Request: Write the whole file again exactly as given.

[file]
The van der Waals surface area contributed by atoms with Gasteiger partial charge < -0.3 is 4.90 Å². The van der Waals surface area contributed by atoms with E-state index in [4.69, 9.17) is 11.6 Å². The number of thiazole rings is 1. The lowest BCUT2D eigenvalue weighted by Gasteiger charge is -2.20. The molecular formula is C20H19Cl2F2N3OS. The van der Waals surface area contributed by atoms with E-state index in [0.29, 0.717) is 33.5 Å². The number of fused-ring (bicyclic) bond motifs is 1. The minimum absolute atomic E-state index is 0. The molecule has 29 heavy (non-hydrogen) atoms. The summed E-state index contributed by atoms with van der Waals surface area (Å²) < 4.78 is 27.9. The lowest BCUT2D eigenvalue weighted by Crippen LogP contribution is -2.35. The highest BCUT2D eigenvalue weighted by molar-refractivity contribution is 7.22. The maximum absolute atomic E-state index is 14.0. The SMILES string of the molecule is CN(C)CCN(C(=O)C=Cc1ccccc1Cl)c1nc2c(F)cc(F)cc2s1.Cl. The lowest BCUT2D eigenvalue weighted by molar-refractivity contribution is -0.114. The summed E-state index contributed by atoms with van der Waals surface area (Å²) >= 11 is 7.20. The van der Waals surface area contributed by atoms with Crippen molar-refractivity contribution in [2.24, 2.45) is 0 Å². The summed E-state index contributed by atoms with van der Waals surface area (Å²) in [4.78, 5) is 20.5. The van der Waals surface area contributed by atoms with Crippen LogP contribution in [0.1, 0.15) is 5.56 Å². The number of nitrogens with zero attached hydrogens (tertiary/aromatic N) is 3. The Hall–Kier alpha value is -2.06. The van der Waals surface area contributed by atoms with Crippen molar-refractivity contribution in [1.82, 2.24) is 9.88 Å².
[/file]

The van der Waals surface area contributed by atoms with Gasteiger partial charge < -0.3 is 4.90 Å². The van der Waals surface area contributed by atoms with E-state index in [4.69, 9.17) is 11.6 Å². The number of thiazole rings is 1. The lowest BCUT2D eigenvalue weighted by Gasteiger charge is -2.20. The molecular formula is C20H19Cl2F2N3OS. The van der Waals surface area contributed by atoms with E-state index in [0.29, 0.717) is 33.5 Å². The number of fused-ring (bicyclic) bond motifs is 1. The minimum absolute atomic E-state index is 0. The molecule has 29 heavy (non-hydrogen) atoms. The summed E-state index contributed by atoms with van der Waals surface area (Å²) < 4.78 is 27.9. The lowest BCUT2D eigenvalue weighted by Crippen LogP contribution is -2.35. The highest BCUT2D eigenvalue weighted by molar-refractivity contribution is 7.22. The maximum absolute atomic E-state index is 14.0. The SMILES string of the molecule is CN(C)CCN(C(=O)C=Cc1ccccc1Cl)c1nc2c(F)cc(F)cc2s1.Cl. The lowest BCUT2D eigenvalue weighted by molar-refractivity contribution is -0.114. The summed E-state index contributed by atoms with van der Waals surface area (Å²) >= 11 is 7.20. The van der Waals surface area contributed by atoms with Crippen molar-refractivity contribution in [2.24, 2.45) is 0 Å². The summed E-state index contributed by atoms with van der Waals surface area (Å²) in [4.78, 5) is 20.5. The van der Waals surface area contributed by atoms with Crippen LogP contribution in [0.1, 0.15) is 5.56 Å². The number of nitrogens with zero attached hydrogens (tertiary/aromatic N) is 3. The Hall–Kier alpha value is -2.06. The van der Waals surface area contributed by atoms with Crippen molar-refractivity contribution in [1.82, 2.24) is 9.88 Å².